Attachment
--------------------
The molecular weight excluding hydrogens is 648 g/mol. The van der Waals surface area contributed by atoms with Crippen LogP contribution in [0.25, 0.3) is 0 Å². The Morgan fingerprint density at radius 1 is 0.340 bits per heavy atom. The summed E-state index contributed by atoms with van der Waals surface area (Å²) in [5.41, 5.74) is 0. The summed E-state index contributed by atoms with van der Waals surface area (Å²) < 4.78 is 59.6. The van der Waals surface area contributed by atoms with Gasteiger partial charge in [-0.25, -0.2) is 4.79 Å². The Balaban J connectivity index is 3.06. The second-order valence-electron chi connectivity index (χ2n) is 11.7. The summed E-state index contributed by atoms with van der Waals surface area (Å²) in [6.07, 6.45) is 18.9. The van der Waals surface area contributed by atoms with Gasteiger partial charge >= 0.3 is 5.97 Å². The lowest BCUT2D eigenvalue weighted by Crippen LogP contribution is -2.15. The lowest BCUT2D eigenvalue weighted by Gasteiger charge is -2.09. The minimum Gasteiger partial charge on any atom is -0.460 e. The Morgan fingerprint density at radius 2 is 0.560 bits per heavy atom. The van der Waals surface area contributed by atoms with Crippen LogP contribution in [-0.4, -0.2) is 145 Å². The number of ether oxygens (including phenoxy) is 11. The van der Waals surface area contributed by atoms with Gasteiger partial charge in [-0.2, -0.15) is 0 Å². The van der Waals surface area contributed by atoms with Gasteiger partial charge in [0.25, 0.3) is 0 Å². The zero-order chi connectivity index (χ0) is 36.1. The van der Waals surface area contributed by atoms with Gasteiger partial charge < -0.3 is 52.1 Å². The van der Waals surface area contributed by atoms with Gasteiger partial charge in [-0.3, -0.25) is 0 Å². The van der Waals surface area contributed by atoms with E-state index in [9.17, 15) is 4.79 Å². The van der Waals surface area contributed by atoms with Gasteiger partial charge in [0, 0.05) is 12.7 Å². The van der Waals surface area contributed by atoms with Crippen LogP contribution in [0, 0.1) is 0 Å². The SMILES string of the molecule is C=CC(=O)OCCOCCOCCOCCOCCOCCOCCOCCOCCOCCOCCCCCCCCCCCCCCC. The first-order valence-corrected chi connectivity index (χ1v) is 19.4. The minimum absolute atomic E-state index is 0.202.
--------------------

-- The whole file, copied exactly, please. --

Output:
The molecular weight excluding hydrogens is 648 g/mol. The van der Waals surface area contributed by atoms with Crippen LogP contribution in [0.25, 0.3) is 0 Å². The Morgan fingerprint density at radius 1 is 0.340 bits per heavy atom. The summed E-state index contributed by atoms with van der Waals surface area (Å²) in [5.41, 5.74) is 0. The summed E-state index contributed by atoms with van der Waals surface area (Å²) < 4.78 is 59.6. The van der Waals surface area contributed by atoms with Gasteiger partial charge in [-0.25, -0.2) is 4.79 Å². The Balaban J connectivity index is 3.06. The second-order valence-electron chi connectivity index (χ2n) is 11.7. The summed E-state index contributed by atoms with van der Waals surface area (Å²) in [6.07, 6.45) is 18.9. The van der Waals surface area contributed by atoms with Gasteiger partial charge >= 0.3 is 5.97 Å². The lowest BCUT2D eigenvalue weighted by Crippen LogP contribution is -2.15. The lowest BCUT2D eigenvalue weighted by Gasteiger charge is -2.09. The minimum Gasteiger partial charge on any atom is -0.460 e. The Morgan fingerprint density at radius 2 is 0.560 bits per heavy atom. The van der Waals surface area contributed by atoms with Crippen LogP contribution in [-0.4, -0.2) is 145 Å². The number of ether oxygens (including phenoxy) is 11. The van der Waals surface area contributed by atoms with Gasteiger partial charge in [-0.2, -0.15) is 0 Å². The van der Waals surface area contributed by atoms with Gasteiger partial charge in [0.25, 0.3) is 0 Å². The zero-order chi connectivity index (χ0) is 36.1. The van der Waals surface area contributed by atoms with Gasteiger partial charge < -0.3 is 52.1 Å². The van der Waals surface area contributed by atoms with Gasteiger partial charge in [-0.3, -0.25) is 0 Å². The van der Waals surface area contributed by atoms with E-state index in [9.17, 15) is 4.79 Å². The van der Waals surface area contributed by atoms with Gasteiger partial charge in [0, 0.05) is 12.7 Å². The van der Waals surface area contributed by atoms with Crippen LogP contribution in [0, 0.1) is 0 Å². The SMILES string of the molecule is C=CC(=O)OCCOCCOCCOCCOCCOCCOCCOCCOCCOCCOCCCCCCCCCCCCCCC. The first-order valence-corrected chi connectivity index (χ1v) is 19.4. The minimum absolute atomic E-state index is 0.202.